For all new Earth observation missions, a crucial part of the development process, after defining and designing the instruments, is to assess the future performance of the sensors. In addition, the algorithms being developed to transform the satellite data into usable information products also have to be tested.
In order to make these assessments, ESA organises test campaigns using airborne instruments that closely match the characteristics of the spaceborne sensors. The effort is coordinated with ground-based teams that collect complementary scientific data for calibration and evaluation.
One such campaign was recently completed for Sentinel-3, which is the third in a series of five space missions ESA is developing for the Global Monitoring for Environment and Security (GMES) initiative. Led by the European Commission, GMES will fulfil the growing need among European policy-makers to access accurate and timely information services to manage the environment, understand and mitigate the effects of climate change, and ensure civil security.
The ‘Sentinel-3 Experiment’ campaign – or Sen3Exp for short – involved a series of coordinated activities with scientists making ground-based measurements in Spain, Italy and the Ligurian and Adriatic Seas, while aircraft with sensitive instrumentation passed overhead and satellites acquired data simultaneously from space. The result is a comprehensive dataset of imagery and ground-truth information that can be used to simulate Sentinel-3 optical data, test the processors under development to generate the data products, and analyse whether these data products will satisfy the requirements of the user communities.
The campaign's Principal Investigator, Dr Carsten Brockmann, confirmed that, “A unique, comprehensive and valuable dataset has been created that will significantly support the development of the Sentinel-3 mission.”Primarily, Sentinel-3 will support services related to the marine environment, such as maritime safety services that need ocean surface-wave information, ocean-current forecasting services that need surface-temperature information, and sea-water quality and pollution monitoring services that require advanced ocean colour products from both the open ocean and coastal areas. Sentinel-3 will also serve numerous land, atmospheric and cryospheric application areas such as land-use change monitoring, forest cover mapping and fire detection.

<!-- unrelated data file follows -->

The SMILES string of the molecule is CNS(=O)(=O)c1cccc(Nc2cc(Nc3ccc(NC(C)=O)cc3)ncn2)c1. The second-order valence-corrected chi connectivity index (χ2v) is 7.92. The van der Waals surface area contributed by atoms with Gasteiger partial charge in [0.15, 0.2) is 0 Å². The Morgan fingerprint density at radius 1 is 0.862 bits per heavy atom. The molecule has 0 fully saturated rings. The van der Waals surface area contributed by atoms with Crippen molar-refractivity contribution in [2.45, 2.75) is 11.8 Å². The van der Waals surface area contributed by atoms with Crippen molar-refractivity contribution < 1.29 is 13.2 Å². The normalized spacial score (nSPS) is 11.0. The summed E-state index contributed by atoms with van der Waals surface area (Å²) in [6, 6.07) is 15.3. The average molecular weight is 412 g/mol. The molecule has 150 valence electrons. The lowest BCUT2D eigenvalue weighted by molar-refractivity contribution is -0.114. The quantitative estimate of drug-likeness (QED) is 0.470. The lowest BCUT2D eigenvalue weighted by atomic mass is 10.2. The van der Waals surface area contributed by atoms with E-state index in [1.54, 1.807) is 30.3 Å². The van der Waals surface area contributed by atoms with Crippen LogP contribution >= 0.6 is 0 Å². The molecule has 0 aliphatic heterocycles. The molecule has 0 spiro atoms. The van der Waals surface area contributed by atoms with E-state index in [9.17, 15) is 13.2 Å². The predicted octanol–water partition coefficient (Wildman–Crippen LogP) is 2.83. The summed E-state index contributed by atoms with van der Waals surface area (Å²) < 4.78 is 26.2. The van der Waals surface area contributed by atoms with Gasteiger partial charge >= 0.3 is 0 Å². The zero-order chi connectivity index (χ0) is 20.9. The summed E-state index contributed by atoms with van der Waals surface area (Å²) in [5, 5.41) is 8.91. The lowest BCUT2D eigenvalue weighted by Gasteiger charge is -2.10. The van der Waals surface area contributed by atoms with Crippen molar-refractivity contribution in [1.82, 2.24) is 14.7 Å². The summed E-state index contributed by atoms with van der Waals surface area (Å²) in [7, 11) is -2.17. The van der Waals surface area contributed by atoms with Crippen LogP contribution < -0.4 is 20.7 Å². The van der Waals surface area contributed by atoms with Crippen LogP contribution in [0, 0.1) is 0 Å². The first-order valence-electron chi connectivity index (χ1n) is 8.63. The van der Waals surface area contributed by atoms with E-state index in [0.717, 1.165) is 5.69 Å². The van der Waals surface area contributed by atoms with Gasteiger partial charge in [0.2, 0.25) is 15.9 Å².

The Sen3Exp campaign began in June in Barrax, La Mancha, Spain. An aircraft operated by the Spanish National Institute for Aerospace Technology (INTA), equipped with three hyperspectral imaging spectrometers, made two flights over the area. Meanwhile, satellite data were acquired by Envisat’s MERIS and AATSR and by the Compact High Resolution Imaging Spectrometer (CHRIS) aboard ESA’s Proba-1 satellite. At the same time, ground teams, under the direction of Prof. Jose Moreno from the University of Valencia, made atmospheric radiometric and biophysical measurements.
The campaign then moved to Pisa in Italy, from where a pine forest at San Rossore could be reached. At San Rossore, Prof. Federico Magnani from the University of Bologna oversaw the week-long ground measurement programme. The dataset was again complemented with MERIS, AATSR and CHRIS satellite data.In July, activities focused on the marine environment where measurements were taken at two oceanic sites: the Boussole monitoring buoy in the Ligurian Sea and the Aqua Alta Oceanographic Tower (AAOT) in the Adriatic Sea, close to Venice. Both sites have played an important role in supporting ocean colour algorithm development and product validation for many years.